Revisiting a post from almost four years ago, after Shawn’s What It Takes columns reminded me that I’d visited Gladwell in the past, too.
Do you know “scat” music’s tipping point—that moment just before it started spreading like wildfire?
The short version is that, though artists had been experimenting for years with the form, scat’s explosion in popularity followed the release of Louis Armstrong’s Heebie Jeebies. In the book Louis Armstrong, in His Own Words, he explained:
The day we recorded “Heebie Jeebies,” I dropped the paper with the lyrics—right in the middle of the tune . . . And I did not want to stop and spoil the record which was moving along so wonderfully . . . So when I dropped the paper, I immediately turned back into the horn and started to Scatting . . . Just as nothing had happened . . . When I finished the record I just knew the recording people would throw it out . . . And to my surprise they all came running out of the controlling booth and said – “Leave that in.”
Look it up online and you’ll find doubters of the story, one theory being that Armstrong invented the story to explain his scatting when the form wasn’t yet widely embraced.
Whatever the truth is, end story is that he did it—he tried something that wasn’t widely accepted and continued on the same path the rest of his life. Whether the walls he faced were built on racial prejudices or on personal hardships, he plowed forward, leaving them crumbling in his path.
What drove him?
Weapons of the Spirit
Earlier this week I helped my son with his report about the book Who Was Louis Armstrong?, which got me asking the question above. The book was a good intro for a child, but left me wanting more.
Gladwell opens with a story about how Wilma and Cliff Derksen responded to a reporter’s question, after their murdered daughter’s body was found.
“How do you feel about whoever did this to Candace?” a reporter asked the Derksens.
“We would like to know who the person or persons are so we could share, hopefully, a love that seems to be missing in these people’s lives,” Cliff said.
Wilma went next. “Our main concern was to find Candace. We’ve found her.” She went on: “I can’t say at this point I forgive this person,” but the stress was on the phrase at this point. “We have all done something dreadful in our lives, or have felt the urge to.”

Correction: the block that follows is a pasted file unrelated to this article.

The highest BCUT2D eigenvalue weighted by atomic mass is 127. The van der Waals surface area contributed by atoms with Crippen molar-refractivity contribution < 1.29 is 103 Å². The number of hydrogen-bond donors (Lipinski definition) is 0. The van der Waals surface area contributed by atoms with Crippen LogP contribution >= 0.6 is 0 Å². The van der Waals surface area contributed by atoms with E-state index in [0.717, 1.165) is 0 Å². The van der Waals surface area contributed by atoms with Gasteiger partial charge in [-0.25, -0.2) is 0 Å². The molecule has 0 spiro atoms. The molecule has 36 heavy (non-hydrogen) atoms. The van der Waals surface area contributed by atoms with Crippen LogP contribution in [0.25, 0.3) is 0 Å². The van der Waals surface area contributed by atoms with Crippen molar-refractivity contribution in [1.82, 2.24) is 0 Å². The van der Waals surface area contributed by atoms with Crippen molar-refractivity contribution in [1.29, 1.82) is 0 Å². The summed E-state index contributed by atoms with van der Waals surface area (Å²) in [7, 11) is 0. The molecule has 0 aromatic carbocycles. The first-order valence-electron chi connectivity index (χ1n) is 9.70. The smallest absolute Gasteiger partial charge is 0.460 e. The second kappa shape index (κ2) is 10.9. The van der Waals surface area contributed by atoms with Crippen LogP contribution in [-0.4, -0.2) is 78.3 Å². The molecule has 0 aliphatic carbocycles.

I wanted to know where the Derksens found the strength to say those things. A sexual predator had kidnapped and murdered their daughter, and Cliff Derksen could talk about sharing his love with the killer and Wilma could stand up and say, “We have all done something dreadful in our lives, or have felt the urge to.” Where do two people find the power to forgive in a moment like that?
Later in the article, he shares the actions of the WWII-era townspeople of Le Chambon, France, and asks why they had the strength to openly defy the Nazis and shelter refugees, when so many others didn’t.
When the first refugee appeared at her door, in the bleakest part of the war during the long winter of 1941, Magda Trocmé said it never occurred to her to say no: “I did not know that it would be dangerous. Nobody thought of that.”
Nobody thought of that. It never occurred to her or anyone else in Le Chambon that they were at any disadvantage in a battle with the Nazi Army.
But here is the puzzle: The Huguenots of Le Chambon were not the only committed Christians in France in 1941. There were millions of committed believers in France in those years. They believed in God just as the people of Le Chambon did. So why did so few Christians follow the lead of the people in Le Chambon?
Nobody Thought of That
Like Magda Trocme, if asked why he kept moving forward, would Louis Armstrong have answered the same? Would “I didn’t think of that” have been his answer?
In his article, Gladwell wrote,
The way that story is often told, the people of Le Chambon are made out to be heroic figures. But they were no more heroic than the Derksens. They were simply people whose experience had taught them where true power lies.
The other Christians of France were not so fortunate. They made the mistake that so many of us make. They estimated the dangers of action by looking on outward appearances—when they needed to look on the heart.
Is looking at the heart for the Derksens and the townspeople of Le Chambon the same action that lead’s artists and entrepreneurs and so many others to take extraordinary actions, when so many others don’t?
Reducing Your Needs and Clutter
Brett and Kate McKay, the team behind The Art of Manliness, shared a new article this week, titled “John Boyd’s Roll Call: Do You Want to Be Someone or Do Something?”